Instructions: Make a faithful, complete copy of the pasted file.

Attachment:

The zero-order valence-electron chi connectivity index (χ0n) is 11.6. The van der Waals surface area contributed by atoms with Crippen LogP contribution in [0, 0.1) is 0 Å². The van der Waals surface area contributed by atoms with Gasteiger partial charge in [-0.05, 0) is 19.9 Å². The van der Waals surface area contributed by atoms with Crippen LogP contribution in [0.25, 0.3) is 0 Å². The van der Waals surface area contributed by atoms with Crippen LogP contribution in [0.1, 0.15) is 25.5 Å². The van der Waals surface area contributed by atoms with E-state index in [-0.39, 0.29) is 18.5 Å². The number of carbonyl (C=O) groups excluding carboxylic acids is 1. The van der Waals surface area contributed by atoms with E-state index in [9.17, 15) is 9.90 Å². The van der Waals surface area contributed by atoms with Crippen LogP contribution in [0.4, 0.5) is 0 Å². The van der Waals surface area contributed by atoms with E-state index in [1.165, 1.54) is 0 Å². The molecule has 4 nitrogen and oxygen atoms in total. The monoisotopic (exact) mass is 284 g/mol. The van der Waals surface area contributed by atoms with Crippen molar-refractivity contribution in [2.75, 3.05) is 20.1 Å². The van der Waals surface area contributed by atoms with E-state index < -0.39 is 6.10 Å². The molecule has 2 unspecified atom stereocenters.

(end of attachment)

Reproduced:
The zero-order valence-electron chi connectivity index (χ0n) is 11.6. The van der Waals surface area contributed by atoms with Crippen LogP contribution in [0, 0.1) is 0 Å². The van der Waals surface area contributed by atoms with Gasteiger partial charge in [-0.05, 0) is 19.9 Å². The van der Waals surface area contributed by atoms with Crippen LogP contribution in [0.25, 0.3) is 0 Å². The van der Waals surface area contributed by atoms with Crippen LogP contribution in [0.1, 0.15) is 25.5 Å². The van der Waals surface area contributed by atoms with E-state index in [-0.39, 0.29) is 18.5 Å². The number of carbonyl (C=O) groups excluding carboxylic acids is 1. The van der Waals surface area contributed by atoms with E-state index in [9.17, 15) is 9.90 Å². The van der Waals surface area contributed by atoms with Crippen LogP contribution in [0.4, 0.5) is 0 Å². The van der Waals surface area contributed by atoms with E-state index in [1.165, 1.54) is 0 Å². The molecule has 4 nitrogen and oxygen atoms in total. The monoisotopic (exact) mass is 284 g/mol. The van der Waals surface area contributed by atoms with Crippen molar-refractivity contribution in [2.75, 3.05) is 20.1 Å². The van der Waals surface area contributed by atoms with E-state index < -0.39 is 6.10 Å². The molecule has 2 unspecified atom stereocenters.